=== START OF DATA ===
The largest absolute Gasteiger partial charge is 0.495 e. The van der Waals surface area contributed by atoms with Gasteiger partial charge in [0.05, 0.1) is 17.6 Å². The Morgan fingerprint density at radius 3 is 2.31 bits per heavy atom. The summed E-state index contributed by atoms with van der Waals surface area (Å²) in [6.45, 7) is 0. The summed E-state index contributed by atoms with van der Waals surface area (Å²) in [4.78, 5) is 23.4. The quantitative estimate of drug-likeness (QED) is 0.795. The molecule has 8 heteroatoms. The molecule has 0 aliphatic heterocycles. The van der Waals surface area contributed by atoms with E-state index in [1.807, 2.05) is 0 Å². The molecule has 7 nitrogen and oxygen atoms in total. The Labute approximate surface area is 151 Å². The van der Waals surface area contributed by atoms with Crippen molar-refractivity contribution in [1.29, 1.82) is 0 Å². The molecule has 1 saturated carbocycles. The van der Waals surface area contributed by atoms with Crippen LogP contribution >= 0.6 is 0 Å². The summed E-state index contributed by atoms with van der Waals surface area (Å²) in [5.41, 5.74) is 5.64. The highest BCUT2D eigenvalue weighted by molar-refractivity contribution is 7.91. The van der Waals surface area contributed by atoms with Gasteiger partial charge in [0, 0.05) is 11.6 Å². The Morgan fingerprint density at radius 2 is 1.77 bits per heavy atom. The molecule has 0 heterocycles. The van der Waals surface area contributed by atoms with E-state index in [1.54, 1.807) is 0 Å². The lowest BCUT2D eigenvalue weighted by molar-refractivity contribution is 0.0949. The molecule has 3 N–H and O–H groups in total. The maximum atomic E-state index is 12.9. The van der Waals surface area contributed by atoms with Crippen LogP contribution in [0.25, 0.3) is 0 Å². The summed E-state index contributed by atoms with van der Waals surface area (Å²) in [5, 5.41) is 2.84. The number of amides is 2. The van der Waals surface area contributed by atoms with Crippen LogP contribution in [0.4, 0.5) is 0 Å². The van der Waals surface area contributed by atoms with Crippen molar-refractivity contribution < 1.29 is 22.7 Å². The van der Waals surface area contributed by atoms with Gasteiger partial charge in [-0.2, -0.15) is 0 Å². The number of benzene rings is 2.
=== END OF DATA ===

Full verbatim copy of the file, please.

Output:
The largest absolute Gasteiger partial charge is 0.495 e. The van der Waals surface area contributed by atoms with Gasteiger partial charge in [0.05, 0.1) is 17.6 Å². The Morgan fingerprint density at radius 3 is 2.31 bits per heavy atom. The summed E-state index contributed by atoms with van der Waals surface area (Å²) in [6.45, 7) is 0. The summed E-state index contributed by atoms with van der Waals surface area (Å²) in [4.78, 5) is 23.4. The quantitative estimate of drug-likeness (QED) is 0.795. The molecule has 8 heteroatoms. The molecule has 0 aliphatic heterocycles. The van der Waals surface area contributed by atoms with E-state index in [1.807, 2.05) is 0 Å². The molecule has 7 nitrogen and oxygen atoms in total. The Labute approximate surface area is 151 Å². The van der Waals surface area contributed by atoms with Crippen molar-refractivity contribution in [1.29, 1.82) is 0 Å². The molecule has 1 saturated carbocycles. The van der Waals surface area contributed by atoms with Crippen LogP contribution >= 0.6 is 0 Å². The summed E-state index contributed by atoms with van der Waals surface area (Å²) in [5.41, 5.74) is 5.64. The highest BCUT2D eigenvalue weighted by molar-refractivity contribution is 7.91. The van der Waals surface area contributed by atoms with Gasteiger partial charge in [0, 0.05) is 11.6 Å². The Morgan fingerprint density at radius 2 is 1.77 bits per heavy atom. The molecule has 0 heterocycles. The van der Waals surface area contributed by atoms with E-state index in [1.54, 1.807) is 0 Å². The lowest BCUT2D eigenvalue weighted by molar-refractivity contribution is 0.0949. The molecule has 3 N–H and O–H groups in total. The maximum atomic E-state index is 12.9. The van der Waals surface area contributed by atoms with Crippen LogP contribution in [0.25, 0.3) is 0 Å². The summed E-state index contributed by atoms with van der Waals surface area (Å²) in [5, 5.41) is 2.84. The number of amides is 2. The van der Waals surface area contributed by atoms with Crippen LogP contribution in [0.4, 0.5) is 0 Å². The van der Waals surface area contributed by atoms with Crippen molar-refractivity contribution < 1.29 is 22.7 Å². The van der Waals surface area contributed by atoms with Gasteiger partial charge in [-0.2, -0.15) is 0 Å². The number of benzene rings is 2.